An aunt of mine was fond of saying "there is no justice in this world and probably none in the next”! As she was a minister's wife, living in a vicarage, we may rightly conclude her tongue was somewhat in her cheek when she said this. The first part of her statement can appear true on occasion. There can seem to be so many injustices in this world of ours. Dictators can apparently commit crimes with impunity. Drug barons can become exceedingly wealthy. The great forces of Nature can wreak havoc equally on the virtuous and the unjust. It is only human to wonder "Does God care? And is God fair?"
Michael Douglas committed a stupid indiscretion in the film Fatal Attraction. Having been briefly unfaithful to his wife, he and his family are pursued in a way that is truly scary. To be attracted to Alex Forest (Glen Close) in this story at least, is a fatal mistake. The Ancient Greeks would have understood Mr Douglas’s dilemma. To act in this way was indeed to put himself in the power of the Fates. In Greek Mythology there were three Fates, one who span, one who measured and one who cut life’s thread. If we are unlucky in love or in business, or if good fortune visits us, we may believe that it is just a matter of fate. Does this mean that our world is indeed capricious? Or is there a serious idea behind the myth of the Fates?
If, as many believe, the world is indeed capricious, then my aunt's first dictum is probably correct. There is much that we can see and indeed experience ourselves, where justice does not appear to have been done. At the time of the recent devastating tsunami, the news was full of reports about what a challenge this was to ‘people of Faith’. If acts of Nature are indeed arbitrary, then we would be right to question whether God is infinitely Good and Absolutely Just.
If our perspective is limited to the tiny portion of space and time that we personally experience, then we may well question Divine Justice. Any event in time and space may appear unjust, for by definition we can only see it in part. Even the most elaborate computer that we might envision, cannot calculate all the possible causes of a given event, nor can compute all the possible outcomes until the end of the time. Yet, such a vision would be a necessary yardstick in order to judge Divine Justice.
If we conclude that we are "only bodies", then the world in which we live does indeed look capricious. If we accept as a working hypothesis or if we know in the depths of our being, that we have a Soul, then our perspective can be entirely different. The Soul participates in time and space. However, the Soul is not limited to time and space. It is at this Soul level that we need to consider the question of Justice. If we reflect on the idea that the Soul has really been gifted with free will, then certain conclusions inevitably follow. For free will to mean anything, the Soul has to live with the consequences of its choices and its actions. If this was not the case, then free will would really have no meaning.
If we consider the individual at the level of their body, then they may appear subject to grave injustice. If we recognise that every individual is a Soul, then we can hold, at least as a working hypothesis, that the Soul has chosen its current experience. It is from this viewpoint that we may be able to conclude, that every experience a Soul receives is the most timely and perfect that can be imagined. For if this was not so then God’s Justice would be less than perfect. God would not be the Good. This would be a contradiction in terms.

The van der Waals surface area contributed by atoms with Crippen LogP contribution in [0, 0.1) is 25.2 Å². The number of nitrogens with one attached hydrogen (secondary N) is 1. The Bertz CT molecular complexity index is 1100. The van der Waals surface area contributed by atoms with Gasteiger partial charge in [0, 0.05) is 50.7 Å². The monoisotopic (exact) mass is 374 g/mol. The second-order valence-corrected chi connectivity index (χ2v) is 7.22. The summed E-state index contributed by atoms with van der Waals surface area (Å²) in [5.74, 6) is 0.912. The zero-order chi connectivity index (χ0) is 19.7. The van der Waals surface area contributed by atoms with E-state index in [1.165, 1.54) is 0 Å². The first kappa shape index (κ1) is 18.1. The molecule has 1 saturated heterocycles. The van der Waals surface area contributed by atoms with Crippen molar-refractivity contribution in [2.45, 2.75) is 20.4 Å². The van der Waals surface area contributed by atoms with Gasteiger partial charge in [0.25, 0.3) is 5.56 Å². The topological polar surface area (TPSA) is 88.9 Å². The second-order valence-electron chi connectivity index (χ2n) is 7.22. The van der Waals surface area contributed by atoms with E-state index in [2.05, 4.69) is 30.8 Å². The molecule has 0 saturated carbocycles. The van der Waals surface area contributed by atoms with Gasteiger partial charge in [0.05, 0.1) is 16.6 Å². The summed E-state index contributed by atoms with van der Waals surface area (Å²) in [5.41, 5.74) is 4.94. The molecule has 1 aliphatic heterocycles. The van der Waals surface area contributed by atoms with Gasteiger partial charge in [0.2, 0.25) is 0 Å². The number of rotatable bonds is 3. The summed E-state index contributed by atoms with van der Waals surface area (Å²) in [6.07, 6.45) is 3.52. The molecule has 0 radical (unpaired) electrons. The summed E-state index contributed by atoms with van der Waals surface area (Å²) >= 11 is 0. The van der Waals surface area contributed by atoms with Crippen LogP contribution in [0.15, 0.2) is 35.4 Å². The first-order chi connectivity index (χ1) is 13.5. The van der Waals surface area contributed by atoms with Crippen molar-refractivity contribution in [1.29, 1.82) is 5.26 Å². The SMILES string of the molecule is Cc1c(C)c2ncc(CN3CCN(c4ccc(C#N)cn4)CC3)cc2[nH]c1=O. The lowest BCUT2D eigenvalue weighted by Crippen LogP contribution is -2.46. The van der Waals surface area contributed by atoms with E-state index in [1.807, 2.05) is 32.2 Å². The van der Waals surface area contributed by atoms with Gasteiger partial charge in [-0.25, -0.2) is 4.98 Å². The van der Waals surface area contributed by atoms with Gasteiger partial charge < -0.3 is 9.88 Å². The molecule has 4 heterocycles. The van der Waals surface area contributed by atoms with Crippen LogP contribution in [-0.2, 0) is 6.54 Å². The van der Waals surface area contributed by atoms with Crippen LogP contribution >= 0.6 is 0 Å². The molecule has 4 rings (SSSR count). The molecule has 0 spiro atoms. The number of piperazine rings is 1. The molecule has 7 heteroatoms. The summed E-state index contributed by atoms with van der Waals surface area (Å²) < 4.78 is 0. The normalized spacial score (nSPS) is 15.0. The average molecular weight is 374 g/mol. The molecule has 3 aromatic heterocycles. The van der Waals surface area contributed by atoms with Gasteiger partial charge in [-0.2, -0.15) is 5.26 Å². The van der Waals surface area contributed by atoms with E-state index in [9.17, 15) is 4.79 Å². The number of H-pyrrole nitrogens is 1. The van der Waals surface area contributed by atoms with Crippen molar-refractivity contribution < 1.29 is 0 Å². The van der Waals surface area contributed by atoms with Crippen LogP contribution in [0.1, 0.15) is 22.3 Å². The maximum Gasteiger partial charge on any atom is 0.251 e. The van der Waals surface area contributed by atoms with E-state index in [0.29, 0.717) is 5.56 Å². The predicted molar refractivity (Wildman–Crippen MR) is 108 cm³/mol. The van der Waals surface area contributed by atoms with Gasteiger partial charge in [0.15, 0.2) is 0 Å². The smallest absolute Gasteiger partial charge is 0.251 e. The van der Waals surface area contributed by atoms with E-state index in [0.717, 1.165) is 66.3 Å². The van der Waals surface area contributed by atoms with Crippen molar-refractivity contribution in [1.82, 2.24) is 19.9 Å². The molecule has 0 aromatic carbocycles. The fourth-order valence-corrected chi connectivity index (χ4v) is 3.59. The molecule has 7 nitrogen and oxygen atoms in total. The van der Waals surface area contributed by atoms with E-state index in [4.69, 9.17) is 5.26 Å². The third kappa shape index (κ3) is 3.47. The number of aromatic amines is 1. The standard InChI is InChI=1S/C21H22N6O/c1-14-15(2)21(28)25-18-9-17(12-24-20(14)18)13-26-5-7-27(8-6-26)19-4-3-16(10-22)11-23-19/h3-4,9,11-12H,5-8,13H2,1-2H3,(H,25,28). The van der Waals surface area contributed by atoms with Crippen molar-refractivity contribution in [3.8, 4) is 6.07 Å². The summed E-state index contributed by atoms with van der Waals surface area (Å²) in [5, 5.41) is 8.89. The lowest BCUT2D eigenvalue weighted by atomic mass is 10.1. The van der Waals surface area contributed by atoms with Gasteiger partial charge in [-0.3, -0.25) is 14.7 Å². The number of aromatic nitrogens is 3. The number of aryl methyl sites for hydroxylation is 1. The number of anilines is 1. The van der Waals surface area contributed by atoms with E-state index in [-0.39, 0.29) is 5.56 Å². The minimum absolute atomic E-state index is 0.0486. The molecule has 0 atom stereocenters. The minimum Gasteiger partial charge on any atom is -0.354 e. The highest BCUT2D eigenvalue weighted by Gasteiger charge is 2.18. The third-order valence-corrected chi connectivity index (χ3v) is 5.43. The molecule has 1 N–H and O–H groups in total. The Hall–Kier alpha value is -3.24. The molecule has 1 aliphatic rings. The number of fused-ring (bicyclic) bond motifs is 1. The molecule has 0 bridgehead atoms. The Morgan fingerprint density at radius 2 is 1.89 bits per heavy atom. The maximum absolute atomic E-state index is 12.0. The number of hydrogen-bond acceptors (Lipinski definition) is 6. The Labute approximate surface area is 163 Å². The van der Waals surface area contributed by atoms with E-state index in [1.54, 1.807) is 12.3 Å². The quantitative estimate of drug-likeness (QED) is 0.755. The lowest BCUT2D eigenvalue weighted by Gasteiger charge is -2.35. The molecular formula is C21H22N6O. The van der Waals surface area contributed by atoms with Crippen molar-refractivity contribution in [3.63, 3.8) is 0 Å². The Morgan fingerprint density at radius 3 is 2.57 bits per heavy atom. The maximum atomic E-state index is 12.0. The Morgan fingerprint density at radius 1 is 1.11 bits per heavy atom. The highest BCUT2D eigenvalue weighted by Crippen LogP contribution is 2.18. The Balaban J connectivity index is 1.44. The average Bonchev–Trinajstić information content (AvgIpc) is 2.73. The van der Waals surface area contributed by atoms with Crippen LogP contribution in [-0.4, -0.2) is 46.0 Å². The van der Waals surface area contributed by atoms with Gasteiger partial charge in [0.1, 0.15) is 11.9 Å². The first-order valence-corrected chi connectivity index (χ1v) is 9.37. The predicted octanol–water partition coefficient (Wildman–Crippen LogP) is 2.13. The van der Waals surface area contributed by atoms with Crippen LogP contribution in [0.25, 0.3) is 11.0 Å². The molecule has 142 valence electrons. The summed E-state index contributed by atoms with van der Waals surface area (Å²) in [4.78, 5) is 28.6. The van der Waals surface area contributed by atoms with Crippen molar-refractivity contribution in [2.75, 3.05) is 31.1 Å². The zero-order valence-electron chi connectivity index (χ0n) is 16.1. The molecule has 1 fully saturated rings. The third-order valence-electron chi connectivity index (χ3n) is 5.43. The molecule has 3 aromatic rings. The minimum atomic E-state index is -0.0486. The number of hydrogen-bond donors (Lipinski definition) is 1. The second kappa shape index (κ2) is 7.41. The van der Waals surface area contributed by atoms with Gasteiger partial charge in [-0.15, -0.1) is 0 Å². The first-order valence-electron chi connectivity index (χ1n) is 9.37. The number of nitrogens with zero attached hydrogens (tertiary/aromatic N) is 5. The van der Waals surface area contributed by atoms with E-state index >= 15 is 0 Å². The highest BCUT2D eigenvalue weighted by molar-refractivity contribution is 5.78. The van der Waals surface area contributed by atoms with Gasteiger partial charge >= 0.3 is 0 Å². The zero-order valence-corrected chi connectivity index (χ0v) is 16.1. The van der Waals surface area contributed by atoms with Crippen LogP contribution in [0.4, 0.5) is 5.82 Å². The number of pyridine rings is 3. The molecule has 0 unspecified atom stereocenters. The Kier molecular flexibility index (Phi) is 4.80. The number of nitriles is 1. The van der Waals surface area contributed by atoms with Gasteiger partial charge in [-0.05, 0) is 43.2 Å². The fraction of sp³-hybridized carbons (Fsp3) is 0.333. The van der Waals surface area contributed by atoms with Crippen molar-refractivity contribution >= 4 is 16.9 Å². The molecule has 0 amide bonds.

By this he meant being conscious and aware of what we do and using our best understanding. Our behaviour is then prudent rather than impulsive. The second is ‘courage’. It takes real fortitude to do what we know is right rather than what may be expedient. The third has been translated as ‘moderation’. If we are moderate, then we avoid the excesses of our emotional life. This does not mean we become coldly calculating but rather we warmly embrace life, avoiding extremes. With these three virtues operative we will, according to Plato, enjoyed the fourth virtue which is justice.
To live a virtuous life does not mean to emulate being uptight and Victorian in all that we do. It means to be fully human, because the word virtue has as its root (in Latin and Sanskrit) the word vir or ‘man’. In other words to be virtuous is to embrace our full humanity. In so doing, we leave behind the world of the Fates, and participate in the realm of Providence.
To live a life providentially is to "go with the flow". However, the flow in this case is of divine origin rather than being merely worldly. For, to the degree that we can participate in Providence, we can recognise that there is both justice in this world as well as the next.
This article was first published in the magazine New Vision.
Murray Morison is a novelist living in Crete
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When a teenage priestess, living 5,000 years ago in Ancient Egypt, connects with Rhory, an English schoolboy visiting the British Museum, she puts herself and him in grave danger.
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